Canterbury graduate at Stanford University
Canterbury graduate carrying out artificial intelligence research at Stanford University
June 2, 2014
A University of Canterbury graduate and Fulbright scholar is carrying out substantial artificial intelligence research at Stanford University, looking at how robots make visual sense of the world.
PhD Student Sam Corbett-Davies has begun a wide-ranging thesis to see how robots learn about objects by watching humans use them. Speaking from Stanford, Corbett-Davies says his goal is to create a system that constantly watches YouTube videos, learning more and more about millions of objects as it observes humans interacting with them.
``We acknowledge we'll never be able to ship a robot that already knows about every object it will encounter. It will have to adapt to things it hasn't seen before. A natural way for a user to teach a robot about a new object is by demonstration, so we are trying to develop a system that allows this.
``This work could allow a household robot to learn to operate your dishwasher, or play Lego with your kids. The opportunities at Stanford are immense. This year I've taken a class with Andrew Ng, founder of the Google Brain project, and sat in on research meetings with Sebastian Thrun, who led the development of the self-driving car and founded Google X, the Google lab behind the self-driving car and Google Glass.
``Stanford is a pretty incredible place, located in the heart of San Francisco’s Silicon Valley surrounded by Google, Facebook and Apple. Almost every day a big tech company is on campus to recruit students, start-ups are everywhere, and Stanford alumni won two Nobel prizes in the first month I was here.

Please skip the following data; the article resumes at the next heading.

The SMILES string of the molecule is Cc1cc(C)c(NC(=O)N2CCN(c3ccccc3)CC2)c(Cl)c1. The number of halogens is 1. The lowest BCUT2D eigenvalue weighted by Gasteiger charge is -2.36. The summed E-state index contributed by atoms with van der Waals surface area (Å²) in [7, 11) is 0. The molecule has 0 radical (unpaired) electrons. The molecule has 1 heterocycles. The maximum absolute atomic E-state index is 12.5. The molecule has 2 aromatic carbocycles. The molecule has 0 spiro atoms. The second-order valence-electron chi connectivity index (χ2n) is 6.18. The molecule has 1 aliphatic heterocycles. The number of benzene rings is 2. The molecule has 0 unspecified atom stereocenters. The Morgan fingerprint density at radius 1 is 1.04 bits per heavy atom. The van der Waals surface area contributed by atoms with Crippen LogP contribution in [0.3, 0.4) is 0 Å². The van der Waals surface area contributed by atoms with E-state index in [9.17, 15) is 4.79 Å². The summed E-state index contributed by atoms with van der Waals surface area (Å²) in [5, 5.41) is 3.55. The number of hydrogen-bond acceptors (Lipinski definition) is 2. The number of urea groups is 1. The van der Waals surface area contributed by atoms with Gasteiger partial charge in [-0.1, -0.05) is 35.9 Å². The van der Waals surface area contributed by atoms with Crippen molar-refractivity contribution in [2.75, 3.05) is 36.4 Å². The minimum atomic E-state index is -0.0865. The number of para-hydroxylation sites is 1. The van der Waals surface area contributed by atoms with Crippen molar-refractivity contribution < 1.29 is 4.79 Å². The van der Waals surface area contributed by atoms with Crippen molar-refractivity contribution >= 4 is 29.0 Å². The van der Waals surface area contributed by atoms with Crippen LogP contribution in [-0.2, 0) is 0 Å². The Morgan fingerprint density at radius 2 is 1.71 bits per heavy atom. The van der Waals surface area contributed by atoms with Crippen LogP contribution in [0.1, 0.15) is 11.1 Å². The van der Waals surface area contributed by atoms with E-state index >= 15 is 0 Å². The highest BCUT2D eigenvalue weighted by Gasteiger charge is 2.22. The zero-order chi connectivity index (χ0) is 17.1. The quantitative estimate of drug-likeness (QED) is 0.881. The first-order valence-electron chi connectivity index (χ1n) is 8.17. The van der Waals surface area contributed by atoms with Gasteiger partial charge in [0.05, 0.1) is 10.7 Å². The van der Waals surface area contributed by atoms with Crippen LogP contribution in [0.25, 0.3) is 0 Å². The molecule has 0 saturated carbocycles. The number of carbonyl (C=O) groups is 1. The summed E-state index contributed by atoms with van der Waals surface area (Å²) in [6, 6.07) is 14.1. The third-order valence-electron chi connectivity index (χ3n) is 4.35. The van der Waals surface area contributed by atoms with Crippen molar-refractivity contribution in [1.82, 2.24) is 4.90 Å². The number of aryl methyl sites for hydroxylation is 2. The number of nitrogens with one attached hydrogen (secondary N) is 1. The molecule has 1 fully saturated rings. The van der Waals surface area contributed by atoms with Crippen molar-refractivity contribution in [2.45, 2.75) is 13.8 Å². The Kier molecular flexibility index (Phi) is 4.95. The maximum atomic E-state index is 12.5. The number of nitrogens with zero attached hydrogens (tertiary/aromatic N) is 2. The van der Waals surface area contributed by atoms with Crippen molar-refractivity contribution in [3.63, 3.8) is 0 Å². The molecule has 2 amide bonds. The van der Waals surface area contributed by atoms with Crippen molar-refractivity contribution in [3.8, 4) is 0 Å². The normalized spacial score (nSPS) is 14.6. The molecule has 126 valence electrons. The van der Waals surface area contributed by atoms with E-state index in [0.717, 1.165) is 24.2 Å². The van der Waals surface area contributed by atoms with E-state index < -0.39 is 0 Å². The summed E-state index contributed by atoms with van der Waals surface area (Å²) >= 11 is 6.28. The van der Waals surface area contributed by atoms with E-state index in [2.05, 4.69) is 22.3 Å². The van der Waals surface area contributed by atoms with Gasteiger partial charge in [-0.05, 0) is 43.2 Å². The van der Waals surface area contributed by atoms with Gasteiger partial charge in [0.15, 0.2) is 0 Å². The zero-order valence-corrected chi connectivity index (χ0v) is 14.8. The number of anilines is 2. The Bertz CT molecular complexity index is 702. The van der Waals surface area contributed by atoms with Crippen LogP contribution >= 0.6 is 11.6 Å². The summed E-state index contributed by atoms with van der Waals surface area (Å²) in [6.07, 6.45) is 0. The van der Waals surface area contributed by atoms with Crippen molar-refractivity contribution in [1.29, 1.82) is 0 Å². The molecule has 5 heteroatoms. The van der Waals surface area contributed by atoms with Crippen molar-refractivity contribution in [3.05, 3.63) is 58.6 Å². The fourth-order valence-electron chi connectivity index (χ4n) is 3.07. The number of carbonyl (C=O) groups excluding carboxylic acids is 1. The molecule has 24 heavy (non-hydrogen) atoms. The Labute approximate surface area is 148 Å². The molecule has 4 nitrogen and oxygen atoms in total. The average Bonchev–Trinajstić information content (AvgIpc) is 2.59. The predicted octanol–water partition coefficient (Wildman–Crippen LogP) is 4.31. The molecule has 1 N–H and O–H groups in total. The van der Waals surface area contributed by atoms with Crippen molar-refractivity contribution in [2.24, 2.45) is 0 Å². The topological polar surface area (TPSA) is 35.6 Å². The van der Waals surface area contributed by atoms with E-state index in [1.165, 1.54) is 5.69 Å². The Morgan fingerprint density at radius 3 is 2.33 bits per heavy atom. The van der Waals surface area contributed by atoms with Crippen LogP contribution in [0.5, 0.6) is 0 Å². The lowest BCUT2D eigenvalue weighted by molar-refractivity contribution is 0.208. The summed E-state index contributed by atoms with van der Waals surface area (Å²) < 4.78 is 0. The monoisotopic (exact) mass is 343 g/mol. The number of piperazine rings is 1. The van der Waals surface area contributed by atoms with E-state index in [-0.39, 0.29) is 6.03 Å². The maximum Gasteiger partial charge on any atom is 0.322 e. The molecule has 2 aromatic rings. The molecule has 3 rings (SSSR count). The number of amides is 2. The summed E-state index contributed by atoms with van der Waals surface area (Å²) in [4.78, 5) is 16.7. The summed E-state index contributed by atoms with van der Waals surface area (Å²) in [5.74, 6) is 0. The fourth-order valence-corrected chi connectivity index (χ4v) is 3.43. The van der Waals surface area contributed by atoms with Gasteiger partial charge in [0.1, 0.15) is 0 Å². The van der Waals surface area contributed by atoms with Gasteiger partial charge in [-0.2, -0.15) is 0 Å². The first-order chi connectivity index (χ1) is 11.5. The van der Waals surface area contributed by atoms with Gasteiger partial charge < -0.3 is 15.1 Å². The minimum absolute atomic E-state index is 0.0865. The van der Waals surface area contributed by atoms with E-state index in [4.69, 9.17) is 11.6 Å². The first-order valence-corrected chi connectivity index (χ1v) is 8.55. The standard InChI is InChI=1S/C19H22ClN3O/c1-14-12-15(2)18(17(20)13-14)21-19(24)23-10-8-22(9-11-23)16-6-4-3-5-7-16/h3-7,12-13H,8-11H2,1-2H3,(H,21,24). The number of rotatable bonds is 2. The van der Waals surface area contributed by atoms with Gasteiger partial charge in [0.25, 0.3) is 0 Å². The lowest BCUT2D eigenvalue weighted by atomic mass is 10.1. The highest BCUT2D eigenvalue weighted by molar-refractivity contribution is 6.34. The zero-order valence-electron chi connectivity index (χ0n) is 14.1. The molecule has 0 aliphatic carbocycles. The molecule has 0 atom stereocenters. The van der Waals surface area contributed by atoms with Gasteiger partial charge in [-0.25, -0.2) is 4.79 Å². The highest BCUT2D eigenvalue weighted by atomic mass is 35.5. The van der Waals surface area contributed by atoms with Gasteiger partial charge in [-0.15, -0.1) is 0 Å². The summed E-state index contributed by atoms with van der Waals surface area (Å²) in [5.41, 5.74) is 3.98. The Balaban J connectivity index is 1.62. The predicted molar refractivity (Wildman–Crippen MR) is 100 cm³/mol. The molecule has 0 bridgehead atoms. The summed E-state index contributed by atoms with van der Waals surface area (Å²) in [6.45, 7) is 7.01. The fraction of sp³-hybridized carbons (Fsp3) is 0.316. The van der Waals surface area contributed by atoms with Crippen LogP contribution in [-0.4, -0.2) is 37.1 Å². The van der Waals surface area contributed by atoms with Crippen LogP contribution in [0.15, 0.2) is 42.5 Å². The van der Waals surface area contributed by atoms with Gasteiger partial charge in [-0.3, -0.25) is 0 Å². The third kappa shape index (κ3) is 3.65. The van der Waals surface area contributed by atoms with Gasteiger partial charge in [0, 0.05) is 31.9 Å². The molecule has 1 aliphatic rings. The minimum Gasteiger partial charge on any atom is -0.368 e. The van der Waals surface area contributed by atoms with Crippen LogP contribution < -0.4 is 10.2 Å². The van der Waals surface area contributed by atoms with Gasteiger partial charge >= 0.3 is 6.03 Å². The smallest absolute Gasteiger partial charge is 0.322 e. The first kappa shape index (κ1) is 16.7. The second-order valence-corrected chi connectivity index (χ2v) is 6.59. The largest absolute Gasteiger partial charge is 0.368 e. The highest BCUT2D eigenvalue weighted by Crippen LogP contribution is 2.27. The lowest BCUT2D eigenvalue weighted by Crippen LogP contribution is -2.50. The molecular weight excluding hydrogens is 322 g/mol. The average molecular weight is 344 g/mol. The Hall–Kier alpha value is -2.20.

``Unlike many of my peers I haven't been drawn into a start-up company, but I plan to intern at Google or Microsoft next summer. I will be here five or six years during which I'll work on around four projects which I will tie together in my thesis. I may return to Canterbury to lecture.
``I'm really excited to see the emphasis the University of Canterbury and Christchurch have put on technology and innovation during the rebuild. It's a culture thing - I don't think the students of Silicon Valley are more brilliant than University of Canterbury students, they are just more ambitious and adventurous. The quakes brought out Canterbury's innovative spirit. If we can cultivate it we'll have a world-class technology hub in our beautiful backyard.’’
Corbett-Davies was one of three members out of the Canterbury mechatronics class of 21 to receive Fulbright scholarships last year, an impressive achievement for the department. He was also granted a JR Templin Trust Scholarship.
His supervising UC lecturer, Professor Geoff Chase, says Corbett-Davies was one of the top mechatronics scholars he had seen in the past 10 years.